I put up five translations last night of 1 Tim 6.10, asking which one sounded the most natural. Here they are again with their respective abbreviations:
A) New International Version – “For the love of money is a root of all kinds of evil. #Some people, eager for money have wandered from the faith and pierced themselves with many griefs”
B) King James Version – “#For the love of money is the root of all evil: which while some coveted after, they have erred from the faith, and pierced themselves through with many sorrows.”
C) New Century Version – “For the love of money is a source of all kinds of evil. #Some have been so eager to have it that they have wandered away from the faith and have broken their hearts with many sorrows.”
D) Good News – “The love of money causes all kinds of evil. Some people have left the faith, because they wanted to get more money, but they have caused themselves much sorrow.”
E) NET – “For the love of money is the root of all evils. #Some people in reaching for it have strayed from the faith and stabbed themselves with many pains.”
Everyone voted for either the NCV or the GNB.
But I think Esteban’s words were the best:
But I can’t help the feeling that there should be another option; something between B and C.
I don’t think any of these translations are very good quality either. I cannot at all stand the phrase, “pierced themselves through with many sorrows/griefs.” That is not English, not even close. And while I find D’s “they have caused themselves much sorrow,” to be infinitely better, I also cannot stand their use of the word “get.” That word is meaningless. Its semantically hollow. I taught ESL to Jewish Russian senior citizens about a year ago. One of them, Carl, told me that the piece of advice about English that he regarded the most helpful for him was when someone suggested that whenever he could not remember what verb to use to simply use “get” and he would be understood. The scary thing is that its generally true. But “get” is very poor written English – very poor.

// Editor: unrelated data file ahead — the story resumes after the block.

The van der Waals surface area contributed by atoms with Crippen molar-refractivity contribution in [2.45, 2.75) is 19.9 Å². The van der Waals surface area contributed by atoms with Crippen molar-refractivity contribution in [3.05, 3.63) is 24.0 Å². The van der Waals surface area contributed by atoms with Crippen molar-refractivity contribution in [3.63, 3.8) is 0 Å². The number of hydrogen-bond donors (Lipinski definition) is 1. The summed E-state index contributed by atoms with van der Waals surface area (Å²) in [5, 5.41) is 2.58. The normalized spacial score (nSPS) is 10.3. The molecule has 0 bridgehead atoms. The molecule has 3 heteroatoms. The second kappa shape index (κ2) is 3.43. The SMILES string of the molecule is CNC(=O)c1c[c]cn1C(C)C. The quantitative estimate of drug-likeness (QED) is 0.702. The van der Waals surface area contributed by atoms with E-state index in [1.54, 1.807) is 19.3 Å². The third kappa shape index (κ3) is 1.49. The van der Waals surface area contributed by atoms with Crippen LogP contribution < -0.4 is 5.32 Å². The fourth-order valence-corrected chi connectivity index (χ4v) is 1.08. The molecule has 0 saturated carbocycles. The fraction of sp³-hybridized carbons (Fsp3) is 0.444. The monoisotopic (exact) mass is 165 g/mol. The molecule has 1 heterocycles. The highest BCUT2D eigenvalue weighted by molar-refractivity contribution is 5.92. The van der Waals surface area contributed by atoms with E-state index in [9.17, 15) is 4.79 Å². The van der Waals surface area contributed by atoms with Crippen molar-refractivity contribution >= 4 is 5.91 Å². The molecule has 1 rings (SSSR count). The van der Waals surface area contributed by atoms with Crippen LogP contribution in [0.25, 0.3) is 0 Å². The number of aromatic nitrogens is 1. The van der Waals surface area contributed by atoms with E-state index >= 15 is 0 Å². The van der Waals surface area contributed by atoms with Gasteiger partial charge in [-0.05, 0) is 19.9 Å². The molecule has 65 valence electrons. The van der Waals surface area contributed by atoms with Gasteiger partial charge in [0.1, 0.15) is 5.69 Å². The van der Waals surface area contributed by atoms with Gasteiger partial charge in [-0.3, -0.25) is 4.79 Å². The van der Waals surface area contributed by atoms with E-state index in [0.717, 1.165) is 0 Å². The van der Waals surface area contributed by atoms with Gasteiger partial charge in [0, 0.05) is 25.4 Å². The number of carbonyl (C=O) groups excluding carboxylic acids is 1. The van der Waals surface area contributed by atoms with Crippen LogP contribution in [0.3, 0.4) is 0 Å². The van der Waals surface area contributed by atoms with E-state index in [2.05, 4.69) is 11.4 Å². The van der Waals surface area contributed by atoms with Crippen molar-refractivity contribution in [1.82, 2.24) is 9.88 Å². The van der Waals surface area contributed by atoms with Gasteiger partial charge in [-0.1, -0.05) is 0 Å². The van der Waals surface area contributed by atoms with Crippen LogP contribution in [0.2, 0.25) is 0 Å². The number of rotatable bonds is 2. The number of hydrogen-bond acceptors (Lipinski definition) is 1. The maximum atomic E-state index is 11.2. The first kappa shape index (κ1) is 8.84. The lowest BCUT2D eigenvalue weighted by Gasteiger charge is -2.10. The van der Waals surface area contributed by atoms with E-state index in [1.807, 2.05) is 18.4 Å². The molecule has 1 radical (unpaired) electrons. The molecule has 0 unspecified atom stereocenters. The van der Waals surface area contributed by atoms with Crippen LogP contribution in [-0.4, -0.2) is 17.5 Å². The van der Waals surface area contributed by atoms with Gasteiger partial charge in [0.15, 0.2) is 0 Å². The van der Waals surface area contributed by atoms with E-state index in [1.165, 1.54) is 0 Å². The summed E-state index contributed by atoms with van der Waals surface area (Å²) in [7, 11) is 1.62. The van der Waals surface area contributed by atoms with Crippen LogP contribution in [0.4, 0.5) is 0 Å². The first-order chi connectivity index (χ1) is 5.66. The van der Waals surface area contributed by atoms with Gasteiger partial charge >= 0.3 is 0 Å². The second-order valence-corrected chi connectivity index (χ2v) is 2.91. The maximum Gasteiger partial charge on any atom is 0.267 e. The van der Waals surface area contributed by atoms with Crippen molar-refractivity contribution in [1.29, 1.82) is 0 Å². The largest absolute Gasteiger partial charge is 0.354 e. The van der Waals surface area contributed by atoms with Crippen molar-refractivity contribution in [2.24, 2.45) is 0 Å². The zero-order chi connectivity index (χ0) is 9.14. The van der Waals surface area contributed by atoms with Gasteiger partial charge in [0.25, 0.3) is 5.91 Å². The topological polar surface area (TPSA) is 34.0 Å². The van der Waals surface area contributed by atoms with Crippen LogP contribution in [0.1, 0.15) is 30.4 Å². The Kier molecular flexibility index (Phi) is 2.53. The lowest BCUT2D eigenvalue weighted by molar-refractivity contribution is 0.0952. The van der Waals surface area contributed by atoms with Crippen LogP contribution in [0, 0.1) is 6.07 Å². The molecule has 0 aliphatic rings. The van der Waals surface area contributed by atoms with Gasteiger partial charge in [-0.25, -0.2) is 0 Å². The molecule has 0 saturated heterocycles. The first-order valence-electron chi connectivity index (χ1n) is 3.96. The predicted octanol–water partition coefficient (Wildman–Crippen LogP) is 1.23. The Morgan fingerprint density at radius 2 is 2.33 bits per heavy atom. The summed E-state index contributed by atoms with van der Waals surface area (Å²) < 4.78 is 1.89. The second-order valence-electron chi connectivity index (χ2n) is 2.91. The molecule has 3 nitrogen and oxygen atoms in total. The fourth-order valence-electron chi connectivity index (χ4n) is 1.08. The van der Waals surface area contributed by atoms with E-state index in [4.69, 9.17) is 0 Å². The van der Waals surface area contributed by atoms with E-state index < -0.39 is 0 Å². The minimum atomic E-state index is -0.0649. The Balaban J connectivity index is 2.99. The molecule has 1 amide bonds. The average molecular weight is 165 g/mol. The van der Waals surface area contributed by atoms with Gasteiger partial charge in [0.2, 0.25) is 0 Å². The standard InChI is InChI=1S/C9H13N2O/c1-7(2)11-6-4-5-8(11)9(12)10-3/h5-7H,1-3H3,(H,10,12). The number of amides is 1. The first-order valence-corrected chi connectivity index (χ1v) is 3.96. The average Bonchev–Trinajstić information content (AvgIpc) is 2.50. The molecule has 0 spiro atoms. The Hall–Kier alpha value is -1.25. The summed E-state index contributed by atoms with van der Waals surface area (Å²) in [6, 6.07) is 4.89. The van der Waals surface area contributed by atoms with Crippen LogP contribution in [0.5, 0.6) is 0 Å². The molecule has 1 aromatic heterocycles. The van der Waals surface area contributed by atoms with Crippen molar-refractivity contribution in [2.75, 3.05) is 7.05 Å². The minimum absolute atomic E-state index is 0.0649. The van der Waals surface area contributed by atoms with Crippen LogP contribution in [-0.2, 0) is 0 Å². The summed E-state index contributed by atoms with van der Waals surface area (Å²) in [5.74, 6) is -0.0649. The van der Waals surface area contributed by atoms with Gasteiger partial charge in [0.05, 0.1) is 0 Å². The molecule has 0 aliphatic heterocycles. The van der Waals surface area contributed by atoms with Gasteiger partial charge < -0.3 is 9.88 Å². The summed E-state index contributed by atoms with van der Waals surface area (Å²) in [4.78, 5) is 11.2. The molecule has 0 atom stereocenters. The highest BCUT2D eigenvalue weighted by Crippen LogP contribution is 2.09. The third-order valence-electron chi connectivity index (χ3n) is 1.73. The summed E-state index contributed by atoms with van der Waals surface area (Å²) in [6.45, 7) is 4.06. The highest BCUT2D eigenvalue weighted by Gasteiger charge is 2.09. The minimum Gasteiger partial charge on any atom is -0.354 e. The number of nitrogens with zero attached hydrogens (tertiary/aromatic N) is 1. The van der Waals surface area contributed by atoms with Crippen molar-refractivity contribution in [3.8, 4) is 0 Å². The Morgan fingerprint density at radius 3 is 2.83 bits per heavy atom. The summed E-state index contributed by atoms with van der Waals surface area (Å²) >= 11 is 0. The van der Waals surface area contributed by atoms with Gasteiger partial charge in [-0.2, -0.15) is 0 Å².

Anyway, “C” is probably my favorite, but I would still change it. I think that “…they have wandered away from the faith and have broken their hearts with many sorrows” is still semantically ill formed. Its not natural English to have “sorrows” be the instrument for anything – definitely not breaking. All the translations except the GNB maintain the syntax o this phrase by keeping sorrows & griefs as the instrument that breaks & pierces. Its about as coherent as saying, “John drank his sandwich and took a big bit out of his coffee” or “My pencil doesn’t know how to spell that word.”
But this is the question:
How would you render this verse? Would maintain the “pierce themselves”? Would you try to find an English idiom to replace it? Or would you translate the meaning in concrete language?
So that’s the call! Give me your translation in English! Even if you don’t know Greek! How you change the verse to make it more natural sounding? And why?